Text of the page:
¶ 7. Drs. Rice and Reddix petitioned this Court for certiorari. We granted the petition, and after due consideration we affirm that portion of the Court of Appeals's opinion which reversed the circuit court's grant of summary judgment. That portion of the Court of Appeals's judgment which rendered liability in favor of Dorothy Coleman is reversed, and the matter remanded to the circuit court for proceedings consistent with this opinion.
¶ 8. Two cases from this Court are relied upon by both parties. In Saucier v. Ross, 112 Miss. 306, 73 So. 49 (1916), the Court found that the circuit court erred in directing a verdict in favor of Dr. Ross where it was alleged that he had left a four-inch rubber drainage tube and gauze packing inside a patient:
Unexplained, the leaving of a four-inch rubber tube in a patient's body by a physician is negligence, and it occurs to us that it would be very difficult for a physician to explain how he could leave a rubber tube in a patient's body, until the wound healed over same, and not be guilty of negligence in the treatment of his patient.
Saucier, 112 Miss. at 314, 73 So. at 50. This Court remanded the matter to the circuit court.
¶ 9. The second case is Long v. Sledge, 209 So.2d 814 (Miss. 1968), where two doctors left an eight-inch scissors-shaped hemostat inside Mr. Sledge during a hernia operation. The doctors' defense was that they had forgotten the hemostat because of unforeseen complications during the surgery. The jury found in favor of the doctors, but the circuit court granted a j.n.o.v. in favor of Sledge as to liability. This Court affirmed, finding that the doctors "assumed the burden of proof of the sudden emergency and that it was of such nature as to exculpate them from negligence." Long, 209 So.2d at 818. The Court further noted: "When in the opinion of the surgeon the life of his patient is being jeopardized by the operation, he has in some courts been exculpated from negligence in failing to make a thorough exploration before closing the incision. Appellants were not faced with such an emergency nor did they so contend." Long, 209 So.2d at 819.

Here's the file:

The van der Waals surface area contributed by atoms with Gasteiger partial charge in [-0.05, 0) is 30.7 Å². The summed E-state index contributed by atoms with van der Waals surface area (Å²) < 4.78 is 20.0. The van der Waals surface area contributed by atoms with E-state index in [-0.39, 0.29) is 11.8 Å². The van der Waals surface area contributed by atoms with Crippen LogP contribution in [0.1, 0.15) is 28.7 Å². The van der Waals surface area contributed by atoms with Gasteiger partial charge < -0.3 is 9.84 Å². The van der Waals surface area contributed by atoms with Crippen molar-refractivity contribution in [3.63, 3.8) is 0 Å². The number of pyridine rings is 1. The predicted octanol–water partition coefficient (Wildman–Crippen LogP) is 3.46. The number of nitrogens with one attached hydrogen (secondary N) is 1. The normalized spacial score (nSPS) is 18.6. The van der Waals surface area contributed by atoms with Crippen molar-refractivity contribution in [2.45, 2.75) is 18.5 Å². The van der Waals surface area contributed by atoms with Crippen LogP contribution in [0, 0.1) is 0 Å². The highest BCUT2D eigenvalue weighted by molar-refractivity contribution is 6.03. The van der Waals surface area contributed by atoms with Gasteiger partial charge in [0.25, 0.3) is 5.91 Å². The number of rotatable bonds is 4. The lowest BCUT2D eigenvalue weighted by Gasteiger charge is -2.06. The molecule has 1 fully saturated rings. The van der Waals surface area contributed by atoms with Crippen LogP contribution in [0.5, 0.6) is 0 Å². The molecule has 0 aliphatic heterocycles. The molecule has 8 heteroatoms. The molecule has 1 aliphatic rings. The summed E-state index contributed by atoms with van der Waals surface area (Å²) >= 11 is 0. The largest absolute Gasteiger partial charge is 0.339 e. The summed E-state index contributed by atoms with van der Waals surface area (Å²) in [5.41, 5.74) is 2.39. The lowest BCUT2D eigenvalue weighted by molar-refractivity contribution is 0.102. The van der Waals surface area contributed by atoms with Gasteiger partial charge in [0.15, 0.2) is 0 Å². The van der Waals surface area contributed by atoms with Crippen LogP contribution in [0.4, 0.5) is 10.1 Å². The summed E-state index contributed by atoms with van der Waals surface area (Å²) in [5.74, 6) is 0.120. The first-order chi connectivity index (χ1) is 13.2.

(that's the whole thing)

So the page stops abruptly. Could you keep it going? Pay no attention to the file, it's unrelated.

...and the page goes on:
¶ 10. Because there appears to be some confusion as to the standard governing a medical malpractice case such as this, we announce the following for clarification. "[O]ur general rule is that medical negligence may be established only by expert medical testimony, with an exception for instances where a layman can observe and understand the negligence as a matter of common sense and practical experience." Erby v. North Mississippi Medical Center, 654 So.2d 495, 500 (Miss. 1995). The facts presented in the limited record in this case, that of an object being left in a patient, present a suitable case for the application of the doctrine of res ipsa loquitur. See DeLaughter v. Womack, 250 Miss. 190, 164 So.2d 762 (1964) (doctrine of res ipsa loquitur applicable to medical malpractice cases), overruled on other grounds by Hall v. Hilbun, 466 So.2d 856 (Miss. 1985). This Court provided the following on the elements of the doctrine in Read v. Southern Pine Electric Power Ass'n, 515 So.2d 916, 920 (Miss. 1987), which include:
1) the instrumentality causing the damage must be under the exclusive control of the defendant,
2) the occurrence must be such as in the ordinary course of things would not happen if those in control of the instrumentality used proper care, and
3) the occurrence must not be due to any voluntary act on the part of the plaintiff.
Where the elements of res ipsa loquitur are met, a rebuttable presumption of negligence is raised. Additionally, the requirement of "exclusive control" of the damaging instrumentality does not limit res ipsa loquitur to a single defendant; the doctrine may be applicable where authority is shared concerning the instrumentality in question.